And the point I was making in the speech is that London is the global financial centre, and finance’s proportion of the global economy is going to grow. Not because it is going to grow in the advanced economies but because it is going to grow in the emerging economies. And London’s traditional role is to be in the centre of those flows. Now, if London follows that route, as it has in the past, for centuries, then it’s going to grow relative to the economy. If, if, if .
Our job is to make it safe. There’s two aspects of that. First, make it fair. Fairness means that if you make a mistake in the City, you pay the consequences. If you make a business mistake and you’re a big bank, you fail, just like you would if you were a small corner shop anywhere across this country, a farmer, whatever.
And this is part of the taming. I’m on my second, I’m sorry, I should have signalled. And so there’s a series of reforms we’re doing so to end “too big too fail”. And the second part of the taming and of the fairness is the integrity of these markets. There has to be, these have to have the most integrity of any of these markets. We have to change the structure of these markets and we’re working on that, and we have to root out corruption in these markets where it’s found. And we are very concerned about the allegations in the FX market, we are supporting the authorities, the FCA and others in their investigations, and we will do so and we collectively – it’s not our primary responsibility but we’ll do everything we can to root this out. And I’ll say the last thing on this, if I’m allowed three, which is ultimately these issues of integrity, they’re issues of culture within these organisations and they are the responsibility of the senior management and the boards of these organisations to set the right tone from the top all the way down through the organisation so that it can be delivered.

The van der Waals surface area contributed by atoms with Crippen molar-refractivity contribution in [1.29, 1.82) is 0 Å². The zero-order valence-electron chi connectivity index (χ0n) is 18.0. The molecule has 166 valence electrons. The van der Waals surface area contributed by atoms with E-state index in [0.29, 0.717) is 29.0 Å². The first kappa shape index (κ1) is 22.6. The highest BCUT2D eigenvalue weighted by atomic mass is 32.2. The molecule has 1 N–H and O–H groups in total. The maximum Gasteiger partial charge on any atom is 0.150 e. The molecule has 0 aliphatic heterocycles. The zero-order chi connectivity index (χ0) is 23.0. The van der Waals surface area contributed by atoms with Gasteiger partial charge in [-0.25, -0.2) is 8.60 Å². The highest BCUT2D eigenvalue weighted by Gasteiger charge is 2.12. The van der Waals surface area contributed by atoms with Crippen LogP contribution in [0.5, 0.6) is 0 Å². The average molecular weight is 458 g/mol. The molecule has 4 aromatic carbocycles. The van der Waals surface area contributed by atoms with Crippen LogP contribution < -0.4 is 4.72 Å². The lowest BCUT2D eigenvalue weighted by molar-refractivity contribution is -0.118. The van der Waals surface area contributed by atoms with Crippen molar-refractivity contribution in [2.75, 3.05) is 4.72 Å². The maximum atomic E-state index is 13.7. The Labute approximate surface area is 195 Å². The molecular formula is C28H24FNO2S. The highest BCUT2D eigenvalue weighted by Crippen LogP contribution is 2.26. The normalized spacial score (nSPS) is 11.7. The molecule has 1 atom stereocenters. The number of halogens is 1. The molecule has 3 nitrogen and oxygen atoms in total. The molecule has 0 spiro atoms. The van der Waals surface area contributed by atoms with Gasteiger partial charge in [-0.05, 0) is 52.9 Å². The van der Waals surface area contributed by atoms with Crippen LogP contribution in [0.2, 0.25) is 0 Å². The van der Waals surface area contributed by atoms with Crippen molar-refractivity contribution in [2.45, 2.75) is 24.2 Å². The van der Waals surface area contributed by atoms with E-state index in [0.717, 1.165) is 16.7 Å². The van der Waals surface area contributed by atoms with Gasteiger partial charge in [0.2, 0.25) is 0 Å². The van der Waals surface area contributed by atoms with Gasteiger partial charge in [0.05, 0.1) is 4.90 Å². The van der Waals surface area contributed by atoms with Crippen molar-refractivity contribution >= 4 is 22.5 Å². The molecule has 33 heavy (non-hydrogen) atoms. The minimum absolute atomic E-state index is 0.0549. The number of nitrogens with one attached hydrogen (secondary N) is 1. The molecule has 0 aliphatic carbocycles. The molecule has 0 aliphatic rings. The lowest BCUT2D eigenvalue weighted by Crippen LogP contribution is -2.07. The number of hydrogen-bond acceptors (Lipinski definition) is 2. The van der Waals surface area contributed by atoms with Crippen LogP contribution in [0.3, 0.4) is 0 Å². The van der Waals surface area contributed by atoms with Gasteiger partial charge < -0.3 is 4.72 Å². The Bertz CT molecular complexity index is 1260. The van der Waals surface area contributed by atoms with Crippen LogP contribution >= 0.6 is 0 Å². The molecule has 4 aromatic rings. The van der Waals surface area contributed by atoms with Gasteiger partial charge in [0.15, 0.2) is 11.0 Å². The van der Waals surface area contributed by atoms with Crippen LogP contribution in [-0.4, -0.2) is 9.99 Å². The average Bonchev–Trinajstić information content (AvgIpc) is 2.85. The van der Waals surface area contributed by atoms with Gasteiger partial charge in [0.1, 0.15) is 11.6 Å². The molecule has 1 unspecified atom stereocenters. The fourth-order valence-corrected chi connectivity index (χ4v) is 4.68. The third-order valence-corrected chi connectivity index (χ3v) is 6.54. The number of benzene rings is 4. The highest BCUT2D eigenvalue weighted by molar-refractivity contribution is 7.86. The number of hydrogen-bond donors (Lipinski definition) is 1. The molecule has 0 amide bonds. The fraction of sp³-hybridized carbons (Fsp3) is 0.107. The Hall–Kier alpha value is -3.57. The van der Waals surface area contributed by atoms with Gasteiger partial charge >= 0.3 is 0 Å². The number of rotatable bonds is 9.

Does it set the right tone to be saying to the Chinese – come in, do business here, set up banks, and actually the regulation you’ll be subjected to will be actually lighter than that which we’ve applied to banks which have already gone off the rails?